In this week’s Trending Thursday post, we’re looking back nearly a decade to 2005 where the online revolution was in full force.
People were just beginning to use the internet – which was easily accessible nation-wide – as a fountain of knowledge that helped them learn about new products like never before.
This widespread access to new information lead to consumers feeling overwhelmed by choices in garden centers and other stores. In order to combat this feeling, consumers turned to trusted personalities to help make choices for them.
Continue reading to learn more about Curated Consumption.
In 2005, Curated Consumption was in and the “avalanche of choices” was out. Consumers were time starved and overwhelmed with the choices when it came to the garden.
To help navigate shopping experiences and make the process more efficient, consumers turned to “masters of consumption” including publications like Daily Candy, Lucky magazine, or a few opinionated bloggers to tell them what products to buy.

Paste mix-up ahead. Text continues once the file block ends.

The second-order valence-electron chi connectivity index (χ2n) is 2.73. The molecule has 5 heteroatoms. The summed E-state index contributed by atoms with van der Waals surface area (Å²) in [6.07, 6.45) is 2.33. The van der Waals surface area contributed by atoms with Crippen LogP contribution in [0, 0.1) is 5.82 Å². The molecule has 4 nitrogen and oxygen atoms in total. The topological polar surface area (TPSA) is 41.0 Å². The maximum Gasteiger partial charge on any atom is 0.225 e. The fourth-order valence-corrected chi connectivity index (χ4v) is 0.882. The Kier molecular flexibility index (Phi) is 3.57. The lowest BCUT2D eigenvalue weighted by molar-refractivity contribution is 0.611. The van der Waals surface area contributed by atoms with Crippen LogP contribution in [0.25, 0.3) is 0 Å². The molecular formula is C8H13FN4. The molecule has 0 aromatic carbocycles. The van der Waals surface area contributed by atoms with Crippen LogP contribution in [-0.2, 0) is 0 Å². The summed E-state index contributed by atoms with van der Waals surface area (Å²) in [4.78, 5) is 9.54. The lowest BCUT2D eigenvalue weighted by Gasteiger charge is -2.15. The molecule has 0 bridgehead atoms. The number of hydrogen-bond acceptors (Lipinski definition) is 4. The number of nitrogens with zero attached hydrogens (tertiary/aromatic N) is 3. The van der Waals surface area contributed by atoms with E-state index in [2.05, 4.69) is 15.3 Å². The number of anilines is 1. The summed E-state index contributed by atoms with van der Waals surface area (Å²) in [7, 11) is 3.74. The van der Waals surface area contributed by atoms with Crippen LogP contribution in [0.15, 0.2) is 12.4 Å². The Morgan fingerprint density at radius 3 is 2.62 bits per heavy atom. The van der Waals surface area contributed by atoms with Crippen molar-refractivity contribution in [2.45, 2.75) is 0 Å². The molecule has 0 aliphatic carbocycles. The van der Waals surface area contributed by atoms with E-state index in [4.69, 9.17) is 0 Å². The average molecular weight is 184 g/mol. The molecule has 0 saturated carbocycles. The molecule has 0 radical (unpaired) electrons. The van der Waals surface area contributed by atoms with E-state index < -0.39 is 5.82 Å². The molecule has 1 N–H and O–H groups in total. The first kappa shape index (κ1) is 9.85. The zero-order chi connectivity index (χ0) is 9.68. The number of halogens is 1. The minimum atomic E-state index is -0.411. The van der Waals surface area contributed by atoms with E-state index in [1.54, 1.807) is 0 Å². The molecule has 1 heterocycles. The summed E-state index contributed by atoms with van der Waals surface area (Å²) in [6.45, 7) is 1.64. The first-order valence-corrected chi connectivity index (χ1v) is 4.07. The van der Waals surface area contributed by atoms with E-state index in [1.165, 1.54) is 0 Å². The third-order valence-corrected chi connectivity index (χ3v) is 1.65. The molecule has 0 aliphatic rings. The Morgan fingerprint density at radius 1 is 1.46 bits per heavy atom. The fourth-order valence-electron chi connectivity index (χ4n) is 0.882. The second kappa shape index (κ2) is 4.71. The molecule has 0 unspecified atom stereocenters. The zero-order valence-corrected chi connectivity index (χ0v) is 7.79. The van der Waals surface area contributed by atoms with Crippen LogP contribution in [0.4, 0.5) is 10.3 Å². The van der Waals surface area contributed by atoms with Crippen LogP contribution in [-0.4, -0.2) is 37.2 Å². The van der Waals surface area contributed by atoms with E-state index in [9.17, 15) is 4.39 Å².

When it came to shopping, people wanted access to experts who would help them make smart choices for things like plant purchases and plant care advice. They also wanted easy access to these products, demanding that they’d be available in a matter of mouse click.
New “Ask the Experts” sections on brand websites served as a way for companies to speak to the consumer directly.
It’s safe to say that all consumption today is curated.
Unlike 2005, most people can't imagine a time where they internet wasn’t available. We’re connected at any given time though email and social media and it’s normal in this day and age to be bombarded with information about products and brands.
Facebook even curates the ads that show up on your feed based on the websites you visit.
Unlike 2005, consumers are extremely savvy and are able to cut through the noise online. One way they do this is through reviews on “trusted” sites like Yelp.
A special kind of influencer still holds a lot of clout when it comes to curating products as well. While they're are many, many more blogs, consumers still trust “ordinary people” who share their interests and post video tutorials, blogs and reviews online.
The modern consumer doesn’t necessarily trust big brands, as they know the motivation behind their efforts is to sell more products. Modern influencers act as a barrier between the brand and the consumer that speak to people directly.